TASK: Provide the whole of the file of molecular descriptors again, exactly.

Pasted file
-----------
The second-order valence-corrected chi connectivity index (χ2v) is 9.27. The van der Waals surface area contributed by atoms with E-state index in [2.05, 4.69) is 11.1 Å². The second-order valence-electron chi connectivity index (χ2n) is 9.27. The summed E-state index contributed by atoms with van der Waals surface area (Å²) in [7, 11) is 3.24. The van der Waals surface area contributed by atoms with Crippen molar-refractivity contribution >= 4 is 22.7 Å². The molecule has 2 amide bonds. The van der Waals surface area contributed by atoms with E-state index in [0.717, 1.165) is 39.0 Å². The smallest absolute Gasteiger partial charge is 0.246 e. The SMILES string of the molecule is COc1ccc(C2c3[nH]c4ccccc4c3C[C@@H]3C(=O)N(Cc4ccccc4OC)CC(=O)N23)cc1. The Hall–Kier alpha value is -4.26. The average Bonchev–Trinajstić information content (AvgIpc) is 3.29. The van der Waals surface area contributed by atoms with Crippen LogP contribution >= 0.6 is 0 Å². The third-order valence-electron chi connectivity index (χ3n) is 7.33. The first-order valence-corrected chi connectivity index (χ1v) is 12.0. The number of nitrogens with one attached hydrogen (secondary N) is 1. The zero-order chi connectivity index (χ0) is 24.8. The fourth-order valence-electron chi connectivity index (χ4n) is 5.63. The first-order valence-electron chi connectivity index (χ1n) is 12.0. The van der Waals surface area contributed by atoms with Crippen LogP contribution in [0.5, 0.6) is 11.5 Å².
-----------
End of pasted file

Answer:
The second-order valence-corrected chi connectivity index (χ2v) is 9.27. The van der Waals surface area contributed by atoms with E-state index in [2.05, 4.69) is 11.1 Å². The second-order valence-electron chi connectivity index (χ2n) is 9.27. The summed E-state index contributed by atoms with van der Waals surface area (Å²) in [7, 11) is 3.24. The van der Waals surface area contributed by atoms with Crippen molar-refractivity contribution >= 4 is 22.7 Å². The molecule has 2 amide bonds. The van der Waals surface area contributed by atoms with E-state index in [0.717, 1.165) is 39.0 Å². The smallest absolute Gasteiger partial charge is 0.246 e. The SMILES string of the molecule is COc1ccc(C2c3[nH]c4ccccc4c3C[C@@H]3C(=O)N(Cc4ccccc4OC)CC(=O)N23)cc1. The Hall–Kier alpha value is -4.26. The average Bonchev–Trinajstić information content (AvgIpc) is 3.29. The van der Waals surface area contributed by atoms with Crippen LogP contribution >= 0.6 is 0 Å². The third-order valence-electron chi connectivity index (χ3n) is 7.33. The first-order valence-corrected chi connectivity index (χ1v) is 12.0. The number of nitrogens with one attached hydrogen (secondary N) is 1. The zero-order chi connectivity index (χ0) is 24.8. The fourth-order valence-electron chi connectivity index (χ4n) is 5.63. The first-order valence-electron chi connectivity index (χ1n) is 12.0. The van der Waals surface area contributed by atoms with Crippen LogP contribution in [0.5, 0.6) is 11.5 Å².